Another physics-savvy friend of mine, Andrea Egan, pointed out that relativity would cause another strange effect—to a child on the ground, Rudolph’s nose would change color. That’s because the light waves will either stretch or squish together, based on the speed. This would change the wavelength of the light, also known as the color. Traveling towards you at 22 million miles per hour, Rudolph’s nose would look orange, but should he travel even faster, the wavelength would shorten until, at a certain point approaching the speed of light, his nose would look blue.

So, if you want to test Einstein’s theory of relativity for yourself, be on the lookout Christmas Eve for an enormous, Santa-colored pancake streaking through the sky. Don’t blink, or you’ll miss it.

## DISCUSSION

There are approximately two billion children (persons under 18) in the world. However, since Santa does not visit children of Muslim, Hindu, Jewish or Buddhist religions, this reduces the workload for Christmas night to 15% of the total, or 378 million (according to the Population Reference Bureau). At an average (census) rate of 3.5 children per house hold, that comes to 108 million homes, presuming that there is at least one good child in each.

Santa has about 31 hours of Christmas to work with, thanks to the different time zones and the rotation of the earth, assuming he travels east to west (which seems logical). This works out to 967.7 visits per second. This is to say that for each Christian household with a good child, Santa has around 1/1000th of a second to park the sleigh, hop out, jump down the chimney, fill the stockings, distribute the remaining presents under the tree, eat whatever snacks have been left for him, get back up the chimney, jump into the sleigh and get on to the next house.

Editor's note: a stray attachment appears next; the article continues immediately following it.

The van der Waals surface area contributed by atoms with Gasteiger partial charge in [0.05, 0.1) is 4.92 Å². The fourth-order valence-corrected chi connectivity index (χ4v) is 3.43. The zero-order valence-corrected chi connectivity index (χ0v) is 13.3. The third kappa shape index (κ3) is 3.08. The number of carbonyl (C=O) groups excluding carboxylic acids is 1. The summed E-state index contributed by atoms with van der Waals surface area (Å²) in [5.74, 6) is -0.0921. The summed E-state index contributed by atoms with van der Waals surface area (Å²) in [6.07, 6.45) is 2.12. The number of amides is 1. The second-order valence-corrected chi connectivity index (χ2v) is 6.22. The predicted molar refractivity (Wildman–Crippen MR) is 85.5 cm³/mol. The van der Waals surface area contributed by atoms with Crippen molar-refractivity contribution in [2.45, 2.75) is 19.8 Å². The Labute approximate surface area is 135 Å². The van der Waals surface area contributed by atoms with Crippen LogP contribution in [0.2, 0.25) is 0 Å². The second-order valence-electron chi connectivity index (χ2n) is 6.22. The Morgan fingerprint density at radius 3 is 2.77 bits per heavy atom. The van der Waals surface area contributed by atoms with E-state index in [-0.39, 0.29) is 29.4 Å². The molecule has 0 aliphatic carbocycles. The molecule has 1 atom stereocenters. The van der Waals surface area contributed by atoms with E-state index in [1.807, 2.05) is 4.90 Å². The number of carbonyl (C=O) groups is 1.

Assuming that each of these 108 million stops is evenly distributed around the earth (which, of course, we know to be false, but will accept for the purpose of the calculations), we are now talking about 0.78 miles (1.3 km) per household; a total trip of 75.5 million miles (125.83 million km), not counting bathroom stops or breaks. This means Santa’s sleigh is moving at 650 miles per second (1083 km/s), 3000 times the speed of sound. For purposes of comparison, the fastest manmade vehicle, the Ulysses space probe, moves at poky 27.4 miles per second (45.7 km/s), and a conventional reindeer can run (at best) 15 miles per hour (25 km/h) - that is four thousands of a mile (4/1000) per second (6.9 m/s).

The payload of the sleigh adds another interesting element. Assuming that each child gets nothing more than a medium size Lego set (two pounds, or 0.906 kg, that is), the sleigh is carrying over 500 thousand tons US (508,000 t metric), not counting Santa himself. On land, a conventional reindeer can pull no more than 300 pounds (136 kg). Even granting that the “flying” reindeer could pull ten times the normal amount, the job can’t be done with only eight or even nine of them - Santa would need 360,000 of them. This increases the payload, not counting the weight of the sleigh, another 54,000 tons (54,864 t metric), or roughly seven times the weight of the Queen Elizabeth (the ship, not the monarch).

600,000 tons (606,600 t metric) travelling at 650 miles per second (1083 km/s) creates enormous air resistance, and this would heat up the reindeer in the same fashion as a spacecraft re-entering the earth’s atmosphere. The lead pair of reindeer would absorb 14.3 quintillion Joules of energy per second each. In short, they would burst in flames almost instantaneously, exposing the reindeer behind them and creating deafening sonic booms in their wake. The entire reindeer team would be vaporized within 4.26 thousands of a second (0.00426 s), or right about the time Santa reached the fifth house on his trip.

Not that it matters, however, since Santa, as a result of accelerating from dead stop to 650 miles per second (1083 km/s) in 0.001 seconds, would be subjected top acceleration forces of 17,500 g’s. A 250 pound (113 kg) Santa (which seems ludicrously slim) would be pinned to the back of the sleigh by 4,315,015 pounds of force (195,470 kg force, or 1.9547 MN), instantly crushing his bones and organs and reducing him to a quivering blob of pink goo.

Therefore, if Santa did exist, he’s dead now!